Writing and Other Afflictions

"If it was easy, everyone would do it." –Jimmy Dugan, "A League of Their Own"

Monthly Archives: April 2013

The Seeds of Writing

I might have been predisposed to write from an early age. My mother (who is on my mind today) gave me a blank book to write a story in at the age of…seven, perhaps? Eight? She read to me, shared not only books she liked but books she thought I would like, and helped me explore my interests in whatever direction they branched. She was not a fan of science fiction and fantasy, but when I showed an interest in it, she helped me find good books–“The Dark Is Rising” series came from her, and Narnia, and Prydain–and then let me go off on my own.

I was fortunate enough to be exposed to creativity and writing at an early age, and in high school, I had a couple friends who shared at least a love of F/SF books with me. After college, I tried to recover that sense of community in writing again. It took a while, but in the late 90s I met some other writers online, including Jeff Eddy, with whom I founded Sofawolf Press. And in the mid-2000s, in the Bay Area, I met a small group of writers who have really helped me rediscover that community.

I think that writing, in a way, is my continuing quest to maintain that connection with other people, to rediscover the sense of wonder I had growing up when I read those books and shared them with friends. That I’ve been able to forge connections and close friendships via my writing is really a tribute to the foundation laid early on in my life, with the very first friend I shared stories with.

Lots of my friends have children now, and because I have a lot of awesome friends, I am seeing a lot of children having those same kinds of foundations laid. It makes me happy, and hopeful, and excited for the future.

Inspiring Words

Roger Ebert’s “I Do Not Fear Death” essay, part of his book that was also published in Salon and reposted this week following his death, contained a lot of helpful, thoughtful words, as was typical of his blog posts over the last few years. There’s a paragraph in there that I think expresses very well the ideal toward which I’ve been striving, which was passed along to me by my mother, though not as eloquently or concisely as this:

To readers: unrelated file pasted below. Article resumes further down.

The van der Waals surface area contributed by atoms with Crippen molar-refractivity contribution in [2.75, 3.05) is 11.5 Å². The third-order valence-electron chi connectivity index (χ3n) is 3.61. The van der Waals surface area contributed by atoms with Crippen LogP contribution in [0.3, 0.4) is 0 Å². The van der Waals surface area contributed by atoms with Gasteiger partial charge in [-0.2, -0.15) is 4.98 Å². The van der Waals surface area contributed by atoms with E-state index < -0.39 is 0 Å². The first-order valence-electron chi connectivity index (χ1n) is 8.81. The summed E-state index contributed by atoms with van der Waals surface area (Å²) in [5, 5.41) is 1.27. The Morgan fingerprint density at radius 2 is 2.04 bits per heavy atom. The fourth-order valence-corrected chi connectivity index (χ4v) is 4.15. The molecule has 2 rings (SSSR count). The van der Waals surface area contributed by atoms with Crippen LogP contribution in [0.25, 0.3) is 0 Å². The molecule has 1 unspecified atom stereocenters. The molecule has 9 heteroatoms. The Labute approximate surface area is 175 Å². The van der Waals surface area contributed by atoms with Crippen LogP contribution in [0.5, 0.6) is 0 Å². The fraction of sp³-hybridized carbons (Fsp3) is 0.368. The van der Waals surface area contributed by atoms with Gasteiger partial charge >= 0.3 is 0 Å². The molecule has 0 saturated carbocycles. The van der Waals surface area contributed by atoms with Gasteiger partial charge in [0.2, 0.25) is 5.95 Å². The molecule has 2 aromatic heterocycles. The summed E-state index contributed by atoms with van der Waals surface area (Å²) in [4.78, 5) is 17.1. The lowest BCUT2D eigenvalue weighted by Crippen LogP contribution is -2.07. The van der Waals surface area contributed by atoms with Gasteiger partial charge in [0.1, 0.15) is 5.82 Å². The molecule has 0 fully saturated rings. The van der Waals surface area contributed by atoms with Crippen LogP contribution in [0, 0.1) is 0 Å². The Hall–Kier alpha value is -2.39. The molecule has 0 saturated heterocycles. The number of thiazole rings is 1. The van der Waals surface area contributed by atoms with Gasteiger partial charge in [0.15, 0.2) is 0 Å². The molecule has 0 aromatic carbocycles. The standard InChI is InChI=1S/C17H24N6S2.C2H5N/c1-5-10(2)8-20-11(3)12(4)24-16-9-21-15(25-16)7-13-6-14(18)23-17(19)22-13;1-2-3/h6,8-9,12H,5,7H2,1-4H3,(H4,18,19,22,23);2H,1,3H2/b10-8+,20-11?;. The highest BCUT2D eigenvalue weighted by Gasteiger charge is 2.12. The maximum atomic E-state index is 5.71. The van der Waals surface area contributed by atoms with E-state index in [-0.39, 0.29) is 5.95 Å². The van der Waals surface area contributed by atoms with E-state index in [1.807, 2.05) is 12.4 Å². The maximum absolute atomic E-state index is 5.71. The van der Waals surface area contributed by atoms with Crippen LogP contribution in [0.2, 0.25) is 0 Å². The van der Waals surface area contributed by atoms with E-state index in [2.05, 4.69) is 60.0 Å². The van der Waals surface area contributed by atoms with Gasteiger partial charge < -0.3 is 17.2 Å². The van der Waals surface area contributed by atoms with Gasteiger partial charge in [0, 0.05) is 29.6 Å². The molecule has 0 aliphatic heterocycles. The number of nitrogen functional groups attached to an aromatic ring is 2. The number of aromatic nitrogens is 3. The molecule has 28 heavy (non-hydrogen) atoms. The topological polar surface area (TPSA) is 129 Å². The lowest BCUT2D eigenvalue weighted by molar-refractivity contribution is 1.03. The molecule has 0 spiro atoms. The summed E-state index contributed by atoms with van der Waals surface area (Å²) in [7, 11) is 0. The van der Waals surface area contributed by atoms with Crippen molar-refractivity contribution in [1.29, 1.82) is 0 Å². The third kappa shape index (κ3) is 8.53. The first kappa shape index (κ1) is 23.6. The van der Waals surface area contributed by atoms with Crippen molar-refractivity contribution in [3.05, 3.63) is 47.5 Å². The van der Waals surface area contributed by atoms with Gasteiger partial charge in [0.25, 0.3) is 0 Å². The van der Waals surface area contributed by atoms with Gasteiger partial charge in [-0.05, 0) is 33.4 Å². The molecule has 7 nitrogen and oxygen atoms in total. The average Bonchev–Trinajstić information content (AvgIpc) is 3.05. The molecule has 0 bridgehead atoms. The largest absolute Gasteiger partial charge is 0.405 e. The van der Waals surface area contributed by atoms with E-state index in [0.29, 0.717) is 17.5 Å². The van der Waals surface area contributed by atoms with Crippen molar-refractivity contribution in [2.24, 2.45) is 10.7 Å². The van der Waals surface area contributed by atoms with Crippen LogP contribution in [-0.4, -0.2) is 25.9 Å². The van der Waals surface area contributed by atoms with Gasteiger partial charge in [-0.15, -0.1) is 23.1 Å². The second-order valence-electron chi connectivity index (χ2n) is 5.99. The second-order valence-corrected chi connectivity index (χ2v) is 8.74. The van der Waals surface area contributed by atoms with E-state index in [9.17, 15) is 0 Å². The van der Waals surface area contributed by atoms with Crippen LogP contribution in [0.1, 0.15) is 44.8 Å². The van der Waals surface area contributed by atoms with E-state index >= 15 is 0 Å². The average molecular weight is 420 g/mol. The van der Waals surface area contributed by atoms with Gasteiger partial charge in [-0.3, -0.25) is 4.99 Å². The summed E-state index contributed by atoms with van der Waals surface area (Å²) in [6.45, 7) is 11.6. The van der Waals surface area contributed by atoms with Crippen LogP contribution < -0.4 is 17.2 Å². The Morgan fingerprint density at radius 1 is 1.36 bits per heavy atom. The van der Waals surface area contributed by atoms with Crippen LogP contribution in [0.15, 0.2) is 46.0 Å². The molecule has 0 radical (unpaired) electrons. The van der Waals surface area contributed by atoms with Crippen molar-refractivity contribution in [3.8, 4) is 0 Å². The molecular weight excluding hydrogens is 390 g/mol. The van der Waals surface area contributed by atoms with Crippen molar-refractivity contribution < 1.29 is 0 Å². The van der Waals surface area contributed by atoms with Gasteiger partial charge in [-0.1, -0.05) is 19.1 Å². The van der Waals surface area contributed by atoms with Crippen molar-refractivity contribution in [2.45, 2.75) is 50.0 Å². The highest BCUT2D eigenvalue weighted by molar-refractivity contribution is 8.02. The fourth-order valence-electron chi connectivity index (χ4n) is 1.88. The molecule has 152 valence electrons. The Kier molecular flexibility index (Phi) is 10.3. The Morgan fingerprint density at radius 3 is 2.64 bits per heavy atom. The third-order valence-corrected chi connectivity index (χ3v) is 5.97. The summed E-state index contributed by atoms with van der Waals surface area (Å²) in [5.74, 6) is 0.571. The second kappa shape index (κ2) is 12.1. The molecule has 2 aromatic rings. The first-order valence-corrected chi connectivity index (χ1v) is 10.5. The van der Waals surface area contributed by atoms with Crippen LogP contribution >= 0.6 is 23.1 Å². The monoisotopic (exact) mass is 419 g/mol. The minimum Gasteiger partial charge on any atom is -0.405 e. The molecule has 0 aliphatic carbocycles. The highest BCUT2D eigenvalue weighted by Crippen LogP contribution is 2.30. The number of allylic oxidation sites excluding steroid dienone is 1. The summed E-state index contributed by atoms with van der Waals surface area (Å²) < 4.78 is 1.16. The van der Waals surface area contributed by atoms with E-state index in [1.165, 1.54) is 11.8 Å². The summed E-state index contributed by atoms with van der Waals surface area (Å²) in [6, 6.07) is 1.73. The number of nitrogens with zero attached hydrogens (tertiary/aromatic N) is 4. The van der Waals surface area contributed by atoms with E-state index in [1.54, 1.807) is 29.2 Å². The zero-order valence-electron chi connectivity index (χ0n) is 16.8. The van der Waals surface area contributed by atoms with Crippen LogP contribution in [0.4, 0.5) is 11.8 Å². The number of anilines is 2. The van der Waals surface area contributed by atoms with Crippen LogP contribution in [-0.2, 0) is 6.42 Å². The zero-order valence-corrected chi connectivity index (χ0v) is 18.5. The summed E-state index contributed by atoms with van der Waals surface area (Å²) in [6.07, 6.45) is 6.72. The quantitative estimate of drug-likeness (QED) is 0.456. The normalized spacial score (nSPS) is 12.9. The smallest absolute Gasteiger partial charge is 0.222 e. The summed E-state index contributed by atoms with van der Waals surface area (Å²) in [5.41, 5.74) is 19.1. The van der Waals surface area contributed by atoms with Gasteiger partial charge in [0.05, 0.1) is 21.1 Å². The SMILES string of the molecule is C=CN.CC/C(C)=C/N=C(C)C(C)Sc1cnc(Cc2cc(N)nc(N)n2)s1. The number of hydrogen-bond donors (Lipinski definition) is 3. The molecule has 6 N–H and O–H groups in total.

I believe that if, at the end, according to our abilities, we have done something to make others a little happier, and something to make ourselves a little happier, that is about the best we can do. To make others less happy is a crime. To make ourselves unhappy is where all crime starts. We must try to contribute joy to the world. That is true no matter what our problems, our health, our circumstances. We must try. I didn’t always know this and am happy I lived long enough to find it out.

I have a Shepard Fairey-style picture of Faulkner over my desk with the (paraphrased) quotation “Don’t bother being better than others. Be better than yourself.” I wanted to create one of Ebert with those words on it, and so I took to the Internet to find a suitable picture.

There’s something very interesting about those pictures of Ebert. Following the cancer which took his voice and lower jaw, his face looks very different, of course. Many people might have shied away from the camera, but he did not, so there are a number of “before” and “after” pictures that come up in a Google Image search. The “before” pictures are closer to how I remember him, and in many of these pictures (including the one that heads that Salon article), Ebert is serious, thoughtful, contemplative.

In every one of the “after” pictures I could find, his face is lit up with a bright, happy smile.

This smile, in a man who loved to talk and had had that taken from him, is the perfect image to go with the words he wrote. Even in his last column, “A Leave of Presence,” he looks forward with optimism and determination–with joy.

So I made the below image, using obamapostermaker.com. It’s from a photo that came up in a couple places online and I freely admit I have no idea who owns the copyright; I found it on frisky.com, where they had tagged it, but I found the same image elsewhere without the tag. In any case, I’m not making money off it–if you like the image, feel free to copy it.

Thanks, Mr. Ebert, for all the joy you brought to this world.